However, notice that Waitz’s system – and others like it which have been developed by other athletes and scientists – don’t detect overtraining until after the fact, when it’s too late. Obviously, it would be far better to have a way of stopping overtraining before it occurs. Note also that one aspect of the over- training syndrome involves increased rates of infection, suggesting that overtraining and illness are physiologically linked. Is there some way to reduce the risk of both – while still training strenuously?
What are the solutions?
The Western scientific literature (that is, papers published in Europe and the United States) does not offer athletes any novel solutions to the problems of immune suppression and overtraining. Regular tapering and wise periodisation of training limit the risk of overtraining somewhat, but more sophisticated and effective techniques, including the close monitoring of immune cell concentrations and scientific testing of physiological parameters, require frequent blood samples and are time- consuming and expensive. In addition, it’s nearly impossible for athletes to avoid exposure to infectious micro-organisms, and it’s difficult to avoid the immune-suppressing psychological stressors associated with hard training. Time constraints also make it nearly impossible for many athletes to adopt an optimal, immunologically fortifying nutritional programme.
However, the Russian scientific literature does offer athletes some help. Most notably, a variety of published papers suggest that the adaptogenic plant, Eleutherococcus senticosus (see also my earlier article in PP 57), may fortify athletes’ immune systems and also lower the risk of developing the negative physiological changes associated with overtraining.
Of special interest to athletes are the observations made by 30 Olympic sprinters, decathletes, high jumpers, and marathoners in studies carried out by Professor A.V. Korobkhov at the Lesgraft Institute of Physical Culture in Moscow. These athletes reported ‘increased endurance and a willingness to repeat rigorous exercises soon after their completion’ when they regularly ingested an extract of Eleutherococcus senticosus (ES). In another study, a Russian scientist named Golovachieva gave ES to certain athletes during a 12-day period of bicycling races. Athletes who took ES won most of the races and noticed ‘a rapid recovery of strength, pronounced sensations of muscular vigour, good sleep patterns, and good appetite’ compared to individuals who didn’t ingest ES. In other words, it appeared that ES boosted performance and lowered the risk of fatigue, staleness, and burnout associated with the overtrained state. ES and disease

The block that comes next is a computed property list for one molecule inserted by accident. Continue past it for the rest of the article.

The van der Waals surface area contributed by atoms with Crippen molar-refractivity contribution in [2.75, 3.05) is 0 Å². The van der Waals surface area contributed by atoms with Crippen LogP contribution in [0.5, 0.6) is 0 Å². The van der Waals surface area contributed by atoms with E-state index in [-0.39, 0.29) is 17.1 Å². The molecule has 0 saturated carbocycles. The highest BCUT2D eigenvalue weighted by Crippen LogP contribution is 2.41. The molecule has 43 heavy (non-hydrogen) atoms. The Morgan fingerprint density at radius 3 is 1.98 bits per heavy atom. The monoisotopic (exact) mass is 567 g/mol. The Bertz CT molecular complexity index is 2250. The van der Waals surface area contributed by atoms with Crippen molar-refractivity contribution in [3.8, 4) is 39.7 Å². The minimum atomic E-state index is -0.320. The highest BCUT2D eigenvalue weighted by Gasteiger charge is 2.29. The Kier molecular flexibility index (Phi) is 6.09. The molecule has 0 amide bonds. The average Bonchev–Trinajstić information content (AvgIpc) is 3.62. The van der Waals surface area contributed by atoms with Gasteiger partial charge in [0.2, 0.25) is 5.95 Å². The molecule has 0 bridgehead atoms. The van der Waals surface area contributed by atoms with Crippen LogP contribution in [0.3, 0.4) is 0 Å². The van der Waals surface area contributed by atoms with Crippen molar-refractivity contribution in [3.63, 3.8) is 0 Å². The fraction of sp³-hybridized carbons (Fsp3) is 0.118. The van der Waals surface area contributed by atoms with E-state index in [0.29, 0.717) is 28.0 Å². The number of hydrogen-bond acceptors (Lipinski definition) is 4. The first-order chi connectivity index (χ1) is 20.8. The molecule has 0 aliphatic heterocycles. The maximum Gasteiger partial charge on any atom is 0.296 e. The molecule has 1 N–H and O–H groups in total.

What about disease prevention? Several experiments carried out in the Soviet Union have shown that ES, when given to athletes prophylactically, can reduce the incidence of disease by about 35 per cent. Unfortunately, the methodology used in the studies was not always described in the published papers, so it’s not clear that the experiments were carried out in a ‘double-blind manner’, in which subjects and scientists were initially unaware of who was actually getting ES. It’s also not certain that the investigations used a ‘cross-over’ methodology, in which athletes who initially didn’t receive any ES ‘crossed over’ and took ES in a follow-up piece of research, while ES individuals became a subsequent placebo group. Double-blind, cross-over studies represent the ‘gold standard’ of supplement research. Investigations that are not carried out in this manner leave us with conclusions about nutritional supplements which are considerably more shaky.
Nonetheless, it’s safe to assume that the Russian studies were honest, careful, single-blinded experiments in which the scientists – but not the subjects – knew what the subjects were getting. In one such study, carried out between 1973 and 1975, eight to 12 mg of ES extract was given to 1200 workers at the Volga Car Plant n Togliatti, Russia for two-month periods during the spring and autumn. Workers who took ES had a 20 to 30 per cent lower risk of infection, while control subjects actually suffered from a 20 to 30 per cent higher risk of disease. Risk factors and occupational hazards for the workers included emotional and physical stress from vibrations, exhaust fumes, and extreme temperature changes.
During November and December of 1975, another large experiment was conducted with 13,096 workers at the same plant. Compared to control subjects, total disease occurrence decreased by 30 to 50 per cent in individuals who received small doses of ES extract daily.
Finally, during the merciless Siberian winter of 1972, 1000 workers at the Norilsk mining and metalwork complex received two ml of ES extract each day for two months. During that winter, their influenza occurrence dropped by 30 per cent, compared to controls, thus saving the plant about half a million roubles in time lost from sickness (and those were the days when a rouble was a rouble).
The results of a German study
These Russian trials of Eleutherococcus Senticosus carried out with humans are somewhat convincing – but still questionable because of the methods used in the studies. Fortunately, there is other research completed outside the Soviet Union which strongly suggests that Eleutherococcus Senticosus can bolster the immune system. In perhaps the most convincing of these studies carried out so far, B. Bohn and co-workers in Heidelberg, West Germany looked at immune parameters in 18 individuals who took one tablespoon of Eleutherococcus Senticosus extract three times daily and 18 placebo subjects who received no ES. This experiment was carried out in a randomized, double-blind fashion for a total of four weeks, and it was confirmed that the active ingredient in the Eleutherococcus Senticosus extract – Eleutheroside B – was present in a concentration of .2 per cent.